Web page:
There was the homeless cab driver who worshiped with manic intensity. The bachelor patent officer in his sixties who lived alone with his mother and who sometimes raised his hand during the sermon. The foreign man who looked and sounded funny because he'd been in a car accident as a young man and had been left for dead on a gurney in the hospital with a sheet pulled over his head until someone noticed his toe twitching.
And there were others. The bi-racial couple. The angry old man. The lady who's job it was to dispense the punch and who treated the clumps of sherbet floating in the punch like they were a very big deal.
To be fair, as a young kid in church I thought the clumps of sherbet were a very big deal - almost as big a deal as Jesus.
This cast of characters, this mishmash of the quietly faithful and the loudly colorful people who made up the church of my youth, were the weird tribe that God used to establish the trajectory of my life.
They weren't the crew I would have chosen, but that's kind of the point.
My father, who was also the pastor, was raising his family in a hostile, urban culture and he really wanted us to know that we belonged to a tribe, to a counter-cultural movement that swam against the prevailing current we experienced at school and on television. He didn't just get his family into the house of God; he brought the people of God, even the funky and strangely redeemed people of God, into his family's house. Mexican immigrants made fragrant tamales in our kitchen and unassuming bachelors discussed the Bible in our living room and somewhere along the way I did the opposite of going native. I went non-native. "The Kingdom of heaven" that Jesus talked about so much in the gospels became real to me. I took my citizenship there seriously. And I decided that I need never be ashamed of my fellow citizens in that blessed Kingdom.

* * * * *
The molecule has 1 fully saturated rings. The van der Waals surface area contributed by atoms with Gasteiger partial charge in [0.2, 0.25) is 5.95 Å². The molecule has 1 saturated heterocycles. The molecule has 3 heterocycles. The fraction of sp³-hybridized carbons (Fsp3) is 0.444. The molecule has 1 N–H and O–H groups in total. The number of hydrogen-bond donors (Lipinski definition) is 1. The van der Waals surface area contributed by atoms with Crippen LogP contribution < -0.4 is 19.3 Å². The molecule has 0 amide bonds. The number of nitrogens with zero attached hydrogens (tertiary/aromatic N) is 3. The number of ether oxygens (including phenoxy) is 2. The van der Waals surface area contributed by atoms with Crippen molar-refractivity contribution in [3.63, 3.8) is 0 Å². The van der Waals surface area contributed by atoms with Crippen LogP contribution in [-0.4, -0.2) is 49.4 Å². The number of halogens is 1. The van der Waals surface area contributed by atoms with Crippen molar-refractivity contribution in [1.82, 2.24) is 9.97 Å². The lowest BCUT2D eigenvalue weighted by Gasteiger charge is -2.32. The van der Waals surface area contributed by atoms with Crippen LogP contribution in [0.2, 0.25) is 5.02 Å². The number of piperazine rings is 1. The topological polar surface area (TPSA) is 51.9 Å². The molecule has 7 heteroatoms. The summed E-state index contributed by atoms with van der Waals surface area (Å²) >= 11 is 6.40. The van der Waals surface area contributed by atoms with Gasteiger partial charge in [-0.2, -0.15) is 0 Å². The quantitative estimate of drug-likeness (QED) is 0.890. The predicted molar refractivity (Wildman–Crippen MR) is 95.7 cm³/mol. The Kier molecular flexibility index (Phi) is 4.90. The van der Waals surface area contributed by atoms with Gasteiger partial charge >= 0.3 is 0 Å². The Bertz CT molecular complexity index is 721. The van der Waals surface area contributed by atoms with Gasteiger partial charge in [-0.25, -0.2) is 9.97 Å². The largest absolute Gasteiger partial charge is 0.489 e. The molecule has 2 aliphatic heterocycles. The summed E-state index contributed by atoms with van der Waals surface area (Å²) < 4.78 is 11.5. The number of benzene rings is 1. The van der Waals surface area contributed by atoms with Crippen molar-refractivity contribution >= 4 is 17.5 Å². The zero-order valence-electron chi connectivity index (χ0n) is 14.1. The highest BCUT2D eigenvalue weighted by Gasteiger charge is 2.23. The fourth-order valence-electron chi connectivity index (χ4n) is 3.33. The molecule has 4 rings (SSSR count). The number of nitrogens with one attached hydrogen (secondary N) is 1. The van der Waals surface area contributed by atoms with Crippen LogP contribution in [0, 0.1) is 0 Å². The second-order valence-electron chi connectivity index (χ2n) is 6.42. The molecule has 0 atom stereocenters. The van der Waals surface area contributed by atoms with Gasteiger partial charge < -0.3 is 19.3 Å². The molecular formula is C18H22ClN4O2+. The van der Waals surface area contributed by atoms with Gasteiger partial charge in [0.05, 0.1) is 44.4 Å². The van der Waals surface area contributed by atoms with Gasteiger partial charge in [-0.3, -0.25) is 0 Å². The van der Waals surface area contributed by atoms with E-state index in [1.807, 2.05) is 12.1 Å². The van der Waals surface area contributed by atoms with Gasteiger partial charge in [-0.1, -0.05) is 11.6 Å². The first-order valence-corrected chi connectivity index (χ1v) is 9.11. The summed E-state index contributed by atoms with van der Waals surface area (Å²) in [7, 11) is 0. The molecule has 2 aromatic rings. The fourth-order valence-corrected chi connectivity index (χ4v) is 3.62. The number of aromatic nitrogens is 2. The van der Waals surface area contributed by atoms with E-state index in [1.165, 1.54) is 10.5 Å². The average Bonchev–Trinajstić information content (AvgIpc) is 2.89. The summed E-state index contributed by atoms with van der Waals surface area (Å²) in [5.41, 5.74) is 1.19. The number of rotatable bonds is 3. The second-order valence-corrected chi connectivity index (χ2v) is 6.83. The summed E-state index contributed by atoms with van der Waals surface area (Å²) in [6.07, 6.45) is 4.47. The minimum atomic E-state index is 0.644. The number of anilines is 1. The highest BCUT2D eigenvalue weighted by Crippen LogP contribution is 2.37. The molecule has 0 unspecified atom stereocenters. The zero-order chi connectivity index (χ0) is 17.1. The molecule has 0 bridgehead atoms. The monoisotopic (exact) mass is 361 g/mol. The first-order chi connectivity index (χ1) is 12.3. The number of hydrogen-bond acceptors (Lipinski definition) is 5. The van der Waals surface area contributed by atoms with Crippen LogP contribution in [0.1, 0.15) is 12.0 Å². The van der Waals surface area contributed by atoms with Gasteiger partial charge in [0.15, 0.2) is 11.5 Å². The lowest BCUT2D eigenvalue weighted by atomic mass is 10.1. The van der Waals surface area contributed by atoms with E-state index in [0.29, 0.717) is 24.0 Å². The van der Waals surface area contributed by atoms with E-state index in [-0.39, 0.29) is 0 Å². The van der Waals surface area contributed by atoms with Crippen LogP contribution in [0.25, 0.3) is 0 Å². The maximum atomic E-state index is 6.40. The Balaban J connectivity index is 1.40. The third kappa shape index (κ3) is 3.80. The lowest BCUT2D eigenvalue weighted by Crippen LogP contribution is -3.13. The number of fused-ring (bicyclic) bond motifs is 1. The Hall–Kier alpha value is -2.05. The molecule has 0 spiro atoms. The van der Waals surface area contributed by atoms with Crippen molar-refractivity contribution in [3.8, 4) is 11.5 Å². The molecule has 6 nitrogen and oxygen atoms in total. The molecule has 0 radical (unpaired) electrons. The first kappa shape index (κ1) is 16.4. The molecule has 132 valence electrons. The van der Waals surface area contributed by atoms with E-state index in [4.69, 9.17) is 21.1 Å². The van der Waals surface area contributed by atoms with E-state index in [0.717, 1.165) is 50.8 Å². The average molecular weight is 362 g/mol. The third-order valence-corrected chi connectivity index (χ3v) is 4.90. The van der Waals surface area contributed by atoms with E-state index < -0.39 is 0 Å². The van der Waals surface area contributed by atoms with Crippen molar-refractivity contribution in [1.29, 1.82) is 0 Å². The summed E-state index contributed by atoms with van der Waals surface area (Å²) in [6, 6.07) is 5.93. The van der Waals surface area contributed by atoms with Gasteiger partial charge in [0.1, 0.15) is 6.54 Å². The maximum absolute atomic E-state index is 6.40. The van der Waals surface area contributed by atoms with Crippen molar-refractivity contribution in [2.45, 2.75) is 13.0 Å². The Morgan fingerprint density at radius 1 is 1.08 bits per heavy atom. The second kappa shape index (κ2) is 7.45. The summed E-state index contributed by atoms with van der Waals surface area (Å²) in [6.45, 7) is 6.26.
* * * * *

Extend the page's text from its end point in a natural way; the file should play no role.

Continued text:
In his letter to the misfit believers in what is modern day Turkey, the apostle Peter said to them "Once you were not a people, but now you are the people of God." You can not overstate how radical that statement is and how much power it has to change the course of a life.
When everyone in my life is in my life because we share the same values or the same enthusiasms or the same lifestyles, when it's all about affinity, it's certainly convenient and comfortable, but it's also kind of impoverished. When the relationships are easy, finding a reason to put any effort into them can be awfully hard.
If you want something better for yourself and your family, if you want to loosen the grip that culture has on your values and your imagine, get yourself to a house of worship this Sunday. If you meet people there who are not like you take that as confirmation that you are in the right place. If the mode of worship makes you uncomfortable, and the words of Scripture make you squirm, and the fellow playing the spoons against his knee with more enthusiasm than rhythm makes you wince (it's happened), lean into it. And if, after the service, there is punch and a woman has appointed herself the stingy dispenser of it, march up to her and demand a chunk of sherbet in your cup. Tell her I said you could have some.
And always keep in mind that you and your family might end up being the thing that makes the tribe redemptively weird for someone else.
Furnace Brook Wesleyan Church Blog